In re HVZ. "On 28 April 2023, the Defense moved the trial court to “immediately secure and produce” Petitioner’s “medical records and non-privileged materials within mental health records, specifically unprotected health information as described under United States v. Mellette[, 82 M.J. 374 (C.A.A.F. 2022)],” in the possession of the Government." The MJ had granted some discovery.
On 16 May 2023, pursuant to Article 6b, Petitioner requested this court issue a writ of mandamus and stay of proceedings in the pending court-martial of United States v. Technical Sergeant MFK (the Accused). Petitioner requests this court “vacate the trial court’s decision [dated 11 May 2023] to order disclosure of extensive medical records” of Petitioner. On 19 May 2023, this court issued an order staying the court-martial proceedings and staying further implementation of the trial court’s 11 May 2023 order to the 56th Medical Group (56 MDG), pending further order by this court. This court ordered briefs and [h]aving considered [everything], we deny the petition.
The MJ had decided
to grant the defense motion in part. The military judge’s findings of fact included, inter alia, that Petitioner was the “primary witness against the [A]ccused” on each of the charged offenses; that Petitioner and the Accused were married at the time of the alleged offenses; and that Petitioner had told multiple individuals she had sought medical and mental health treatment due to injuries allegedly caused by the Accused, and had spoken with Family Advocacy personnel. The military judge noted the responses to the defense motion from the Government and from Petitioner, but stated he had not considered the latter due to Petitioner’s “lack of standing before this trial court,” citing In re HK.
One of the AV's issues was "whether the military judge incorrectly analyzed the Defense’s motion as a matter of discovery governed by R.C.M. 701(a)(2)(A) rather than a matter of production governed by R.C.M. 703(g)(3)(C)(ii)." The court discusses the differences between the two defense rights and the standard of review to be applied under each rule. The court concludes here that R.C.M. 701 is the correct rule at issue.
Petitioner contends, the military judge erroneously applied the less demanding “relevance” disclosure standard of R.C.M. 701(a)(2)(A)(i) rather than the more stringent “relevant and necessary” production standard of R.C.M. 703(e)(1). Petitioner contends the military judge’s asserted error also denied her the right to notice and an opportunity to challenge the disclosure afforded to victims by R.C.M. 703(g)(3)(C)(ii) with respect to records “not under the control of the Government.” We again find Petitioner has failed to demonstrate the military judge clearly and indisputably erred.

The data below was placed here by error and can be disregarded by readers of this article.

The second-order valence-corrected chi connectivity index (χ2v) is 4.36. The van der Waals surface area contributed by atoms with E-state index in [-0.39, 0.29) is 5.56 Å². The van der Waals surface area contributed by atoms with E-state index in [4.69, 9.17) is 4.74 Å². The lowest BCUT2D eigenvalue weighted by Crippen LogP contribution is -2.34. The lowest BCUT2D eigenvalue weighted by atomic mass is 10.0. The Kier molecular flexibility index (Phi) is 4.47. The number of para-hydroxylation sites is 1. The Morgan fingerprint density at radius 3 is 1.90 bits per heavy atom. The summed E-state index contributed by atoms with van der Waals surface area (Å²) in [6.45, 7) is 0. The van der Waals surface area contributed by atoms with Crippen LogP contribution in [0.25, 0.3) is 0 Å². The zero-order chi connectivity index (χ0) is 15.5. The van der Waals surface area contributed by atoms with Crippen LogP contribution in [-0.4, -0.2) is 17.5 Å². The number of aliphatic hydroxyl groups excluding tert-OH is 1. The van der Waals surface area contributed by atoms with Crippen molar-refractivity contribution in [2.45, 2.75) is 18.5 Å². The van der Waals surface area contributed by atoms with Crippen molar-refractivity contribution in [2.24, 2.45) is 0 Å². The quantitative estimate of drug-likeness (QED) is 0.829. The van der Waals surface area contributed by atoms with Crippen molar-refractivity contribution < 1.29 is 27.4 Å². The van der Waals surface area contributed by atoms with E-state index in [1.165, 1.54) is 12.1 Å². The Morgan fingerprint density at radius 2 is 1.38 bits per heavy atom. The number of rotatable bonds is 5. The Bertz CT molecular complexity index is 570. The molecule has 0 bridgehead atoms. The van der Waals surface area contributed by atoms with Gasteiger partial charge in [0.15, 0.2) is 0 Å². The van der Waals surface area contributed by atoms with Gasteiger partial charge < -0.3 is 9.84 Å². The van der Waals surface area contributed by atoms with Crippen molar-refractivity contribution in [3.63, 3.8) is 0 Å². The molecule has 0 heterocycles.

On a practice note, it may be time for MJs to require a Vaughn Index. (Some of us already do that as part of our standard discovery requests, see sample below.) A VI could be part of the Trial Management Order when a MJ is discussing the scheduling of events. A Vaughn Index would help clarify what's to be litigated, as the military judge needed to do here. Instead of having to figure out what was at issue during the 39a, why not require that in advance and give the MJ time to apply more thought and research.
Declination to Produce or Disclose.
In this case, at the time of the hearing,
The military judge’s ruling and order essentially did three things: (1) required the 56 MDG, with the assistance of a medical law attorney, to identify Petitioner’s medical records, mental health records, and Family Advocacy records within the possession or control of the 56 MDG or subordinate clinics, and provide the non-privileged records to trial counsel; (2) required trial counsel to notify the military judge and Defense of the existence of records that were privileged or otherwise not subject to disclosure under R.C.M. 701 (i.e., relevant to the preparation of the Defense); and (3) required trial counsel to provide the discoverable records to the Defense.
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